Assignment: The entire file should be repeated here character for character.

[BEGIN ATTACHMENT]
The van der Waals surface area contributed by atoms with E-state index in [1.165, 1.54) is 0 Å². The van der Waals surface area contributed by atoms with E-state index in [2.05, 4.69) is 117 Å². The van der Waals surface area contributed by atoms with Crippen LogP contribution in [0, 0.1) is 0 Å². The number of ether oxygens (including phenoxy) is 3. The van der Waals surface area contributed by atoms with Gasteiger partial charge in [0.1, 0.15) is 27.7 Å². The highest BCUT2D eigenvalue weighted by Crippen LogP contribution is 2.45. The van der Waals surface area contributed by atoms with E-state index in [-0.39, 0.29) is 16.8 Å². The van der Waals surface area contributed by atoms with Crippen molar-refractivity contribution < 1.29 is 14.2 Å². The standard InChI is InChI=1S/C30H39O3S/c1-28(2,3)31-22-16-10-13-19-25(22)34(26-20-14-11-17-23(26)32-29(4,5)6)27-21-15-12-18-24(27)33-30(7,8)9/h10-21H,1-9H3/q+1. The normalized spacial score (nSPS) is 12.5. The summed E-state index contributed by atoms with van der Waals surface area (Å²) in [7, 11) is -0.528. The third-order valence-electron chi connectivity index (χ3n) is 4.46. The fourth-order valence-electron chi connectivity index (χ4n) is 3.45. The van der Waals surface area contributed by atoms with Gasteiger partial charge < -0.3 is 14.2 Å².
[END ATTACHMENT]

The van der Waals surface area contributed by atoms with E-state index in [1.165, 1.54) is 0 Å². The van der Waals surface area contributed by atoms with E-state index in [2.05, 4.69) is 117 Å². The van der Waals surface area contributed by atoms with Crippen LogP contribution in [0, 0.1) is 0 Å². The number of ether oxygens (including phenoxy) is 3. The van der Waals surface area contributed by atoms with Gasteiger partial charge in [0.1, 0.15) is 27.7 Å². The highest BCUT2D eigenvalue weighted by Crippen LogP contribution is 2.45. The van der Waals surface area contributed by atoms with E-state index in [-0.39, 0.29) is 16.8 Å². The van der Waals surface area contributed by atoms with Crippen molar-refractivity contribution < 1.29 is 14.2 Å². The standard InChI is InChI=1S/C30H39O3S/c1-28(2,3)31-22-16-10-13-19-25(22)34(26-20-14-11-17-23(26)32-29(4,5)6)27-21-15-12-18-24(27)33-30(7,8)9/h10-21H,1-9H3/q+1. The normalized spacial score (nSPS) is 12.5. The summed E-state index contributed by atoms with van der Waals surface area (Å²) in [7, 11) is -0.528. The third-order valence-electron chi connectivity index (χ3n) is 4.46. The fourth-order valence-electron chi connectivity index (χ4n) is 3.45. The van der Waals surface area contributed by atoms with Gasteiger partial charge < -0.3 is 14.2 Å².